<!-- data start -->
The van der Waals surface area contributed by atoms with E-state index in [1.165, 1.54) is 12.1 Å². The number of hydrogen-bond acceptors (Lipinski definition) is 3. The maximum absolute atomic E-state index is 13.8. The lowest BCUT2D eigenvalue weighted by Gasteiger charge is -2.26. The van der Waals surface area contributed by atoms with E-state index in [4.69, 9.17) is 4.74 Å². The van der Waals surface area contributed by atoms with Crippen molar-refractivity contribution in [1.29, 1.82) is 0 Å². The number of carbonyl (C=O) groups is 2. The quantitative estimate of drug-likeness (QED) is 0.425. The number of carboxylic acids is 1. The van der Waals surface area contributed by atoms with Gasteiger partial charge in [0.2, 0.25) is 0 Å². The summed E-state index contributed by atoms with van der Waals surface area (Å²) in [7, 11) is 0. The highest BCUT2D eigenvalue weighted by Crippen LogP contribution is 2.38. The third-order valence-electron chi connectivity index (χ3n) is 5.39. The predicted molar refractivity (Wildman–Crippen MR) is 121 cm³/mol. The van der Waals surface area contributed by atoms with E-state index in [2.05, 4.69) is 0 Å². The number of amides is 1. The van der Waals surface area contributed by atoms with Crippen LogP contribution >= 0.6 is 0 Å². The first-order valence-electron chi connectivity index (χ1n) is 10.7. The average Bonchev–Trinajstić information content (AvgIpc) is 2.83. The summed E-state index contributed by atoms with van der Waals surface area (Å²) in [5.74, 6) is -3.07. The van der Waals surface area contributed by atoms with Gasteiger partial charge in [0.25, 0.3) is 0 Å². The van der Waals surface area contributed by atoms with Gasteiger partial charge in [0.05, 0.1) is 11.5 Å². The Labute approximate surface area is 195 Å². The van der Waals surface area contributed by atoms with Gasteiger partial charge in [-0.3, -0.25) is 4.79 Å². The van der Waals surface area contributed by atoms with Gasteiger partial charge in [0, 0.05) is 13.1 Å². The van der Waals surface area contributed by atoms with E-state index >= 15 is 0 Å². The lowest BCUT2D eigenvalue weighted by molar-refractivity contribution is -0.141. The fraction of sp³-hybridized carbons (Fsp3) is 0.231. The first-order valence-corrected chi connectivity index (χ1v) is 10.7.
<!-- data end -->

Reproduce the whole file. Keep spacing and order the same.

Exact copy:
The van der Waals surface area contributed by atoms with E-state index in [1.165, 1.54) is 12.1 Å². The number of hydrogen-bond acceptors (Lipinski definition) is 3. The maximum absolute atomic E-state index is 13.8. The lowest BCUT2D eigenvalue weighted by Gasteiger charge is -2.26. The van der Waals surface area contributed by atoms with E-state index in [4.69, 9.17) is 4.74 Å². The van der Waals surface area contributed by atoms with Crippen molar-refractivity contribution in [1.29, 1.82) is 0 Å². The number of carbonyl (C=O) groups is 2. The quantitative estimate of drug-likeness (QED) is 0.425. The number of carboxylic acids is 1. The van der Waals surface area contributed by atoms with Gasteiger partial charge in [0.2, 0.25) is 0 Å². The summed E-state index contributed by atoms with van der Waals surface area (Å²) in [7, 11) is 0. The highest BCUT2D eigenvalue weighted by Crippen LogP contribution is 2.38. The third-order valence-electron chi connectivity index (χ3n) is 5.39. The predicted molar refractivity (Wildman–Crippen MR) is 121 cm³/mol. The van der Waals surface area contributed by atoms with E-state index in [2.05, 4.69) is 0 Å². The number of amides is 1. The van der Waals surface area contributed by atoms with Crippen LogP contribution >= 0.6 is 0 Å². The first-order valence-electron chi connectivity index (χ1n) is 10.7. The average Bonchev–Trinajstić information content (AvgIpc) is 2.83. The summed E-state index contributed by atoms with van der Waals surface area (Å²) in [5.74, 6) is -3.07. The van der Waals surface area contributed by atoms with Gasteiger partial charge in [0.25, 0.3) is 0 Å². The van der Waals surface area contributed by atoms with Gasteiger partial charge in [0.05, 0.1) is 11.5 Å². The Labute approximate surface area is 195 Å². The van der Waals surface area contributed by atoms with Gasteiger partial charge in [-0.3, -0.25) is 4.79 Å². The van der Waals surface area contributed by atoms with Gasteiger partial charge in [0, 0.05) is 13.1 Å². The van der Waals surface area contributed by atoms with E-state index >= 15 is 0 Å². The lowest BCUT2D eigenvalue weighted by molar-refractivity contribution is -0.141. The fraction of sp³-hybridized carbons (Fsp3) is 0.231. The first-order valence-corrected chi connectivity index (χ1v) is 10.7.